Carl Pinner v. The State of Texas--Appeal from 154th District Court of Lamb County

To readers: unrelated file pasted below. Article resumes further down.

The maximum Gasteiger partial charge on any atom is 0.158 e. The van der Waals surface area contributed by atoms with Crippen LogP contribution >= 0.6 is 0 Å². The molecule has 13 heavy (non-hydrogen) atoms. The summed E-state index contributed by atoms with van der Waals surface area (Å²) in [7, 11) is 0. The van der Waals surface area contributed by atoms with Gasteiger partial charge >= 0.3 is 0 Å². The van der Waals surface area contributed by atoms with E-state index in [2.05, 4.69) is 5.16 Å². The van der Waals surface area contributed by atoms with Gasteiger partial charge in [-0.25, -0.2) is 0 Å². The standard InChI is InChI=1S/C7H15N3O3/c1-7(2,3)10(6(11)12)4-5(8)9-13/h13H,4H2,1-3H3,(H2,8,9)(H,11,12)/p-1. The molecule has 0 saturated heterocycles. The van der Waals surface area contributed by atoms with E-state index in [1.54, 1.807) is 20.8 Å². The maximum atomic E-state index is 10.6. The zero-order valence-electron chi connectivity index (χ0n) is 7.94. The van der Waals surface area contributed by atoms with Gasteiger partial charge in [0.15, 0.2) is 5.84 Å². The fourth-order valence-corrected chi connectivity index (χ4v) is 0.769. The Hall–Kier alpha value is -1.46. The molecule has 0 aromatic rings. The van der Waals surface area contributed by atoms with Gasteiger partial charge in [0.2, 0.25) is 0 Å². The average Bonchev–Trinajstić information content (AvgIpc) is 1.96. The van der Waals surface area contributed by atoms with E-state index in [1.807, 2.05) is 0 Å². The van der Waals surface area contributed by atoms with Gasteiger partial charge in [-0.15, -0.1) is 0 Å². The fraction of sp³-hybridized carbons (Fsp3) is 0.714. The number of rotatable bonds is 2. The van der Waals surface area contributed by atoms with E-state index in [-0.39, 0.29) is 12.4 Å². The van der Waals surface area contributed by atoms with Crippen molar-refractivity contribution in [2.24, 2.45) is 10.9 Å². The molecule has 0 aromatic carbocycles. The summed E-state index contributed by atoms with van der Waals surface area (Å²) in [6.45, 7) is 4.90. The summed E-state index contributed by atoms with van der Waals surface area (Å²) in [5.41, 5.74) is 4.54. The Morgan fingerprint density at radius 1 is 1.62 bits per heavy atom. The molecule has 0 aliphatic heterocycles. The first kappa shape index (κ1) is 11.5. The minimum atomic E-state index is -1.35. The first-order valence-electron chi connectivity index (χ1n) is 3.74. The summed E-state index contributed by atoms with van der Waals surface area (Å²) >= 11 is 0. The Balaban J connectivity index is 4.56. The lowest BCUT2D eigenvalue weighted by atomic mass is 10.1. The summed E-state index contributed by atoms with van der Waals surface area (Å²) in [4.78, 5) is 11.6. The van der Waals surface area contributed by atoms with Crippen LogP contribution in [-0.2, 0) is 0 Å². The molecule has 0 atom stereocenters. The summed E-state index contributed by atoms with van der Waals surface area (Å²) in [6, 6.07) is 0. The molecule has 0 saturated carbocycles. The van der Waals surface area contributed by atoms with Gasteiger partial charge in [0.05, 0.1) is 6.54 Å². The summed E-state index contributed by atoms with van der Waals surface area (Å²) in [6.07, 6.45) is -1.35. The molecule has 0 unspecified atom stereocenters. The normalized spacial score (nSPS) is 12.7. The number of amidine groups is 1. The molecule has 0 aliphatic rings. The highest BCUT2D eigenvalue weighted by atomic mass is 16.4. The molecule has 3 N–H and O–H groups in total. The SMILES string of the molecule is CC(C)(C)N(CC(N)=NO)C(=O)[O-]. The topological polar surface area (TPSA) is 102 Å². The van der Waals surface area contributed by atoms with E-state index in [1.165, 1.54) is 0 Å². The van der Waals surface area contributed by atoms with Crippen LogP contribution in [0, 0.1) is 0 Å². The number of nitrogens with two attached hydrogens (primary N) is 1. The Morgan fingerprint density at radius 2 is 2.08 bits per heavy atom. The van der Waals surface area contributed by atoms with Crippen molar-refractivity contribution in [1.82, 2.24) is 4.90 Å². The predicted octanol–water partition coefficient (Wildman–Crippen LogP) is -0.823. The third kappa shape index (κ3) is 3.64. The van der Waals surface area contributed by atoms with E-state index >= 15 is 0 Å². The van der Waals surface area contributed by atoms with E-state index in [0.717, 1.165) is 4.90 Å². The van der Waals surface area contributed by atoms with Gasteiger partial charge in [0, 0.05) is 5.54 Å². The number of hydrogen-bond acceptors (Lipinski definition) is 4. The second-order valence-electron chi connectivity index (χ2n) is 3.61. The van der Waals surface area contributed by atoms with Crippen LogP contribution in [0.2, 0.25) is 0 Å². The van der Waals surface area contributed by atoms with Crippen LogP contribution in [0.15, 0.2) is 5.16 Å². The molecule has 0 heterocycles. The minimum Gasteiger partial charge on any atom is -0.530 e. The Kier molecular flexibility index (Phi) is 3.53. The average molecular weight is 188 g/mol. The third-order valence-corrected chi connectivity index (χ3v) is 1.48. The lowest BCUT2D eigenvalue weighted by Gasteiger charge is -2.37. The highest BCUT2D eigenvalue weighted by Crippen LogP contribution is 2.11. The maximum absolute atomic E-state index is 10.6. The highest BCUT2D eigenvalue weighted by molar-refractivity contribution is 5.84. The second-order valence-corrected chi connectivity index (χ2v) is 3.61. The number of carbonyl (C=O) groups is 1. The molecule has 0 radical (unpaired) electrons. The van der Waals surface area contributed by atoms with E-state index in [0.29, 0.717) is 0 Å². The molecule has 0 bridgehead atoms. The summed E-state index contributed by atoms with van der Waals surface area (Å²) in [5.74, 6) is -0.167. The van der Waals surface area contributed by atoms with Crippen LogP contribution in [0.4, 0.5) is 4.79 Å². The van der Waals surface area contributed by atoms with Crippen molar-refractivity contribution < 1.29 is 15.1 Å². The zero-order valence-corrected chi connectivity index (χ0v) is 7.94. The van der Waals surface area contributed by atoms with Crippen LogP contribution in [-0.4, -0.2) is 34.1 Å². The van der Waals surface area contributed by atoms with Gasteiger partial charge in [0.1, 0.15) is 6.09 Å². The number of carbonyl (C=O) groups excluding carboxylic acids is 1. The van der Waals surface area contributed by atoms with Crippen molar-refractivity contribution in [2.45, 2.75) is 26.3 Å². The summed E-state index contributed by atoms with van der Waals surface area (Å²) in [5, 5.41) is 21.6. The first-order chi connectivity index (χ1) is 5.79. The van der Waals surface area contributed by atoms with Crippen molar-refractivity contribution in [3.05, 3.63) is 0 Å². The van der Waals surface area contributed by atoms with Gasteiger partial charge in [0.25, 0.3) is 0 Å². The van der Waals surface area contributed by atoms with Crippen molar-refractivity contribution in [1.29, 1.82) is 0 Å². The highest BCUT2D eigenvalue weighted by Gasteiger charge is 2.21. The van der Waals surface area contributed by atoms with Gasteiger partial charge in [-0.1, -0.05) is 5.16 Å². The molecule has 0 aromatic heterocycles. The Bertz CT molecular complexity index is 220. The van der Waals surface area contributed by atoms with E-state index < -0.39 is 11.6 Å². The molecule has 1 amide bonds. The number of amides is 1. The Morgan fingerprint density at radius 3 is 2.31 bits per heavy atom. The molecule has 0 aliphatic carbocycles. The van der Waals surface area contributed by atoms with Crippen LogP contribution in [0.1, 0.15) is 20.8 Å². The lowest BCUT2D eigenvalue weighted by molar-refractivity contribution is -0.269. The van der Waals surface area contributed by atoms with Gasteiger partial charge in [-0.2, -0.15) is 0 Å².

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NO. 07-08-0108-CR IN THE COURT OF APPEALS FOR THE SEVENTH DISTRICT OF TEXAS AT AMARILLO PANEL C NOVEMBER 12, 2009 ______________________________ CARL PINNER, Appellant v. THE STATE OF TEXAS, Appellee _________________________________ FROM THE 154TH DISTRICT COURT OF LAMB COUNTY; NO. 3748; HON. FELIX KLEIN, PRESIDING _______________________________ Memorandum Opinion _______________________________ Before QUINN, C.J., and HANCOCK and PIRTLE, JJ. Carl Pinner appeals his conviction on three counts of aggravated sexual assault committed upon his adopted daughter. He argues that 1) his confession was involuntary, and 2) the evidence was insufficient to support the convictions. We affirm the judgment. Issue 1 - Voluntariness of Confession In his first issue, appellant complains of the trial court’s failure to suppress his written confession. It was purportedly coerced by a fellow inmate who allegedly threatened to kill him if he did not write it.1 After a hearing, the trial court denied the motion to suppress. Thereafter, when the confession was offered into evidence at trial, appellant’s counsel stated, “No Objection . . . .”2 By so stating, all complaints regarding the confession’s admissibility were waived. Holmes v. State, 248 S.W.3d 194, 201 (Tex. Crim. App. 2008).3 Therefore, appellant’s first issue is overruled. Issue 2 - Sufficiency of the Evidence Next, appellant attacks the sufficiency of the evidence to support the conviction. It is unclear if appellant is basing the attack on both legal and factual insufficiency grounds or simply factual insufficiency. Nevertheless, since factually sufficient evidence is necessarily legally sufficient, we will discuss only the former, and overrule both issues. Appellant contends that the evidence was factually deficient because the victim’s testimony was unreliable and inconsistent. She also had motive to misrepresent the truth, he continues. Admittedly, the record discloses that the victim had previously denied being assaulted by appellant. She nonetheless testified to the contrary at bar. So too did she represent that her prior denials were made because appellant warned her that telling anyone would result in her mother and appellant being jailed and her siblings being placed 1 The confession consisted of the following statem ent: “I Carl W ayne Pinner confess that I am guilty as charged of the charge of aggrivated [sic] sexual assault of [the com plainant].” 2 Counsel for appellant represented in her brief that an objection was uttered. Given that the appellate record clearly indicates otherwise, we will construe the representation as a m ere m istake as opposed to an attem pt to m islead. 3 W hile appellant m ay not have waived his right to receive an instruction under art. 38.23(a) of the Code of Crim inal Procedure (regarding the ability of the jury to disregard testim ony that was obtained contrary to the law), such an instruction was included in the charge. 2 in foster care. So, the jury had before it a justification for the inconsistencies, if it cared to believe it. We further note that evidence indicated the victim and appellant continued to be sexually intimate after she was married to another person, and had a child.4 Indeed, her ex-husband once found the two in bed together. Yet, even if the relationship was consensual that would not negate the criminality arising from appellant engaging in sexual intercourse with her when she was eleven years old. And, to the extent that the victim may have been angry at appellant and her mother for moving away without telling her, the record discloses that an initial complaint about the assaults was made to the Rape Crisis Center before the move occurred. So, one could reasonably infer that the allegations against appellant were not motivated by the move and her anger arising therefrom. That the victim’s step-brother denied witnessing inappropriate activity between his father and step-sister was something the jury could have considered in rendering its verdict. Yet, it, along with the other evidence mentioned above, created little more than credibility issues for the jury to resolve. Brown v. State, 270 S.W.3d 564, 568 (Tex. Crim. App. 2008), cert. denied, __ U.S. __, 129 S.Ct. 2075, 173 L.Ed.2d 1139 (2009) (noting the jury to be the exclusive judge of witness credibility and the weight to be afforded a witness’ testimony). In resolving those credibility issues, it could choose not only whom but also what to believe. Margraves v. State, 34 S.W.3d 912, 919 (Tex. Crim. App. 2002), overruled in part on other grounds by Laster v. State, 275 S.W.3d 512 (Tex. Crim. App. 4 The com plainant was only fifteen when she m arried and gave birth to a child. 3 2009). That, coupled with appellant’s own confession, leads us to conclude that the manner in which it decided those issues was not manifestly unjust. Nor does the evidence cited by appellant as contrary to the verdict undermine our confidence in the jury’s decision. Thus, that verdict has the support of both legally and factually sufficient evidence. The judgment of the trial court is affirmed. Brian Quinn Chief Justice Do not publish. 4